While some risk factors like genetic or medical conditions play a role in your overall heart health, there are many controllable lifestyle factors you change to help improve your overall well-being and support your heart.
You’ve heard the phrase you are what you eat. It turns out there is some truth to the saying! In fact, by eating well you can change your hormone balance, weight, and of course, improve your heart health. By choosing healthy foods and cutting out high-risk ones, you can help cut down on your risk of heart attack and stroke.
For the most heart-healthy options, choose foods like fruits, vegetables, healthy fats, low-fat diary, whole-grains, and lentils. You’ll also want to eat enough protein, but it’s how you prepare it that’s the most important. While fish and nut are great sources, if you’re making a lean cut of poultry or red meat, try to bake, broil, or roast the meat over frying.
If you still need inspiration for your meals, you can search meals from the DASH (Dietary Approaches to Stop Hypertension) or Mediterranean diet for more heart-healthy ideas.
A great way to boost your heart strength is by regularly exercising. When you work out, more oxygen gets delivered to your body, your lungs expand their capacity for air, you burn calories, and blood flows more easily throughout your system. In the longer term, you may even notice a decrease in your blood pressure and LDL or “bad” cholesterol, both of which are negative markers for heart health when elevated.
Getting started is easier than you think. Even 30 minutes per day, most days of the week is enough to start showing positive benefits. You can also start new habits like taking the stairs more often, parking farther away to encourage walking, taking a quick walk during your lunch break, or joining a fitness class that you enjoy.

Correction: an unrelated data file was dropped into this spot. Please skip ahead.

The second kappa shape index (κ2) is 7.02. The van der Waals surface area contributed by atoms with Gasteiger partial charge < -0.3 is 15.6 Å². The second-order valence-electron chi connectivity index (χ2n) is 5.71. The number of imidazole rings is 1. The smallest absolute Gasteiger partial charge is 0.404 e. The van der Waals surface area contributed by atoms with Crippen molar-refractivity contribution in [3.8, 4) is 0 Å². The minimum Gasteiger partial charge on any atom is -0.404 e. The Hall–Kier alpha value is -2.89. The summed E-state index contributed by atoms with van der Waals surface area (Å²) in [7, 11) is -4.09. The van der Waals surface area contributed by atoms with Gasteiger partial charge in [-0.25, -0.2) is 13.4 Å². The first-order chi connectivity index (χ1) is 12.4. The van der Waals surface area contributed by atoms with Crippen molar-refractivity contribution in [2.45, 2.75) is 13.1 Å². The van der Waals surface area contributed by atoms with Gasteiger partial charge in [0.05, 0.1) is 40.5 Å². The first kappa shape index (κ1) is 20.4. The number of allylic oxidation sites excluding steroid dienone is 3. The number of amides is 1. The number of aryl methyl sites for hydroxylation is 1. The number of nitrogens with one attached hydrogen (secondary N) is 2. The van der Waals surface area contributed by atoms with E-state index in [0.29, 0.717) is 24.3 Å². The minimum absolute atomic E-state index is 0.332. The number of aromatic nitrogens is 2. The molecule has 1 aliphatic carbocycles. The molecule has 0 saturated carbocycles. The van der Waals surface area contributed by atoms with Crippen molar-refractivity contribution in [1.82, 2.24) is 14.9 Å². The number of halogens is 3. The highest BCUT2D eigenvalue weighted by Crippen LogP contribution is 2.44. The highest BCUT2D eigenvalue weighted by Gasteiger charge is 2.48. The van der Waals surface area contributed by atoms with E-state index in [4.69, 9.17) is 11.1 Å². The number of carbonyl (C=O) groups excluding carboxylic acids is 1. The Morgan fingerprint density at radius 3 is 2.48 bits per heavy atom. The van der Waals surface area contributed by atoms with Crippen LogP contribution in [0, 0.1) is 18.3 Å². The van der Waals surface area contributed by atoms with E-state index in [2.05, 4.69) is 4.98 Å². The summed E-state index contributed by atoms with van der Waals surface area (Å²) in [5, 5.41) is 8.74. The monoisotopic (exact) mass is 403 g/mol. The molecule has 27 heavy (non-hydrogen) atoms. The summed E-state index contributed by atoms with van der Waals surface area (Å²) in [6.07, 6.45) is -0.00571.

Managing stress has a critical impact on your overall health. When in high-stress situations, many people reach for unhealthy habits to cope, such as smoking, eating junk food, staying in bed, or skipping out on their medications.
As your cortisol and inflammation levels rise, you may begin to experience fatigue, mood swings, headaches, pain, and an overall feeling of malaise, which makes it even harder to keep up with healthy lifestyle choices.
If stress is left unchecked for too long, you may also notice an increase in blood pressure, further increasing your risk for blood clots. By finding ways to remain positive, grateful, and retain a sense of purpose, you can potentially lower your blood pressure and reduce other factors that contribute to heart attacks.
A healthy lifestyle is built upon making good everyday decisions. Enjoy your favorite sweets or alcoholic beverages, but only in moderation. That way you won’t skip out on any of the joy, but you can still stay on track with your health goals. If you’re a smoker, consider talking to a professional about the best way to quit.
Sleep is an often overlooked part of heart wellness. Sleep is vital to proper bodily functioning and repair. If you consistently get less than 7 hours of sleep per night, you might be compromising your health.
Studies have shown that getting less than 7 hours per night may even lead to high blood pressure and type 2 diabetes. If you’re struggling to sleep due to a medical condition like insomnia or sleep apnea, make sure to talk to your doctor about the best treatment for you.